Clark Cross, Linlithgow.

AGAIN, Nicola Sturgeon moves into mock-indignation mode by describing the £4 billion cut to Britain’s foreign aid budget as “disgraceful”.

There is nothing in the Chancellor’s move to suggest that poor people abroad will be denied any less help than they are getting now, but what we have seen in the past is foreign aid money being thrown about like confetti to beat financial deadlines.

Should we be giving aid to countries like China and India, who can afford their own space programmes and therefore must have plenty of money to look after their own populations? Should we give money to African despots to buy themselves BMWs?

Foreign aid is essential but should be targeted at countries who need it most to improve their people’s lives and help out in natural disaster situations. With Britons using food banks more than ever, and the UK remaining one of the world’s largest contributors in foreign aid, perhaps the Chancellor’s measures should be seen as trying to create a more equitable balance in the use of taxpayers’ money.

Britons living in poverty, including those in Ms Sturgeon’s constituency, should not be forgotten in the altruistic pursuit of saving the world.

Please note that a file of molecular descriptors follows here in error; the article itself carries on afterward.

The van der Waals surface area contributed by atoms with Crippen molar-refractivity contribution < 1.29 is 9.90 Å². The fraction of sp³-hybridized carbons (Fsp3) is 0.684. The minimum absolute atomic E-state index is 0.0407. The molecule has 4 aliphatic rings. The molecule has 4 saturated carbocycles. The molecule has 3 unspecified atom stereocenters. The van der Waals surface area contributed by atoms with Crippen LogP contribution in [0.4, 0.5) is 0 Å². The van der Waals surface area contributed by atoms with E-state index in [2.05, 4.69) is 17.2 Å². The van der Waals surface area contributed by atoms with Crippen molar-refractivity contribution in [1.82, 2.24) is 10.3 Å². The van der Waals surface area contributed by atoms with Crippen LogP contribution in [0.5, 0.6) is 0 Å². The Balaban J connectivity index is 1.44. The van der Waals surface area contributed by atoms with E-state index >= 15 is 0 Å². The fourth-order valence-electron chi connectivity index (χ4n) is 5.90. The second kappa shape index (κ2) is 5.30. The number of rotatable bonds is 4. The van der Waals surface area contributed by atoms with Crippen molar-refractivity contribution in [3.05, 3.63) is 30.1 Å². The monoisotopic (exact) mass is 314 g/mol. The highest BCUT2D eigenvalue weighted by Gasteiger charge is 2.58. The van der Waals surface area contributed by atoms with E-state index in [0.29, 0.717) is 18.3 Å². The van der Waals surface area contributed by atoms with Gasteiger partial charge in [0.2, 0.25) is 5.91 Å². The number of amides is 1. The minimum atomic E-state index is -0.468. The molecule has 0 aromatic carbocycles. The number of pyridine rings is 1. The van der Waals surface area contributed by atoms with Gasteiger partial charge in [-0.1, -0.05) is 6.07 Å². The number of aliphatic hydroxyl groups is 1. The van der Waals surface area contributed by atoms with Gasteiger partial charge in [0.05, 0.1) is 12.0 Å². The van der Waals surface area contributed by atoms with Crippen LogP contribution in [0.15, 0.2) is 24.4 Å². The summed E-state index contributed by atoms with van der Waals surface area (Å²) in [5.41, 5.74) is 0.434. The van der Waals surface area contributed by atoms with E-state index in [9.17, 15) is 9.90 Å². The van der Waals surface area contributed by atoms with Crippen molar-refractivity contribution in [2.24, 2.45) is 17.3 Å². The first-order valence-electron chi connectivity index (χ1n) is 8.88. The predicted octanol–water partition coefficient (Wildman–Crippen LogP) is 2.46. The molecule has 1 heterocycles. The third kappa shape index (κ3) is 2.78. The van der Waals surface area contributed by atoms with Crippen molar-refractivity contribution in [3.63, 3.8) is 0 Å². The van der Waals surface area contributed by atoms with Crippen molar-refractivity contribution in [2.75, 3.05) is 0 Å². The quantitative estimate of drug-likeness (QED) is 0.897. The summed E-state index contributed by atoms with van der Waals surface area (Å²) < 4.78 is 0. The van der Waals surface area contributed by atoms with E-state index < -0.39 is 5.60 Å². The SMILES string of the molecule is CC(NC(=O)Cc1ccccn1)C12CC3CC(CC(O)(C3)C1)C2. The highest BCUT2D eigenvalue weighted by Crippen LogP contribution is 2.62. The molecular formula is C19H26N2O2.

Bob MacDougall, Kippen.

THE British public is known for its generosity. So why would it baulk at donating 0.7% of gross national income to poorer areas of the world, where this type of donation can bring so many positive benefits?

Perhaps the answer lies in the scare stories, which have come up regularly. They suggest that much of that money is going to the wrong places, in a concerted effort in some quarters to persuade the public that that money would be better spent at home instead of being squandered abroad. Once such a narrative has been established, the public is likely to lose its confidence in the foreign aid budget.

Those who examine the good that our foreign aid budget does in poor areas abroad, and the merit it brings to Britain’s reputation, would not see this type of aid as wasteful.

If we want to talk about squandering of public money, we need look no further than the careless regard for public expenditure within our own confines. Of course, our GNI will be heavily depleted as a result of the ravages of Covid and the rise in unemployment consequent upon the virus and the hit to our economy thanks to Brexit, whether we have a deal or leave without one.

Despite such a dent in our national finances, Britain will not be a poor country: 0.7 per cent will still be affordable but will be less in monetary terms than it would be if our economy were booming. We should not be taken in by the scare stories and we should be aware that when a government says a reduction would be a temporary measure, it very often becomes permanent.

I do not take any comfort from the government’s declaration that even a reduction in foreign aid to 0.5 per cent would still be more generous a contribution than any other nation’s. No matter how this is dressed up, it still looks like a penny-pinching exercise, which does not sit well with our reputation as a generous nation.

Denis Bruce, Bishopbriggs.

IT was interesting to note that luxury car dealer, Cambria Automobiles, had made a profit of just over £11 million, whilst putting 80% of its staff on furlough (“Covid-19 puts breaks on luxury car sales but Cambria says resilience remains”, November 26).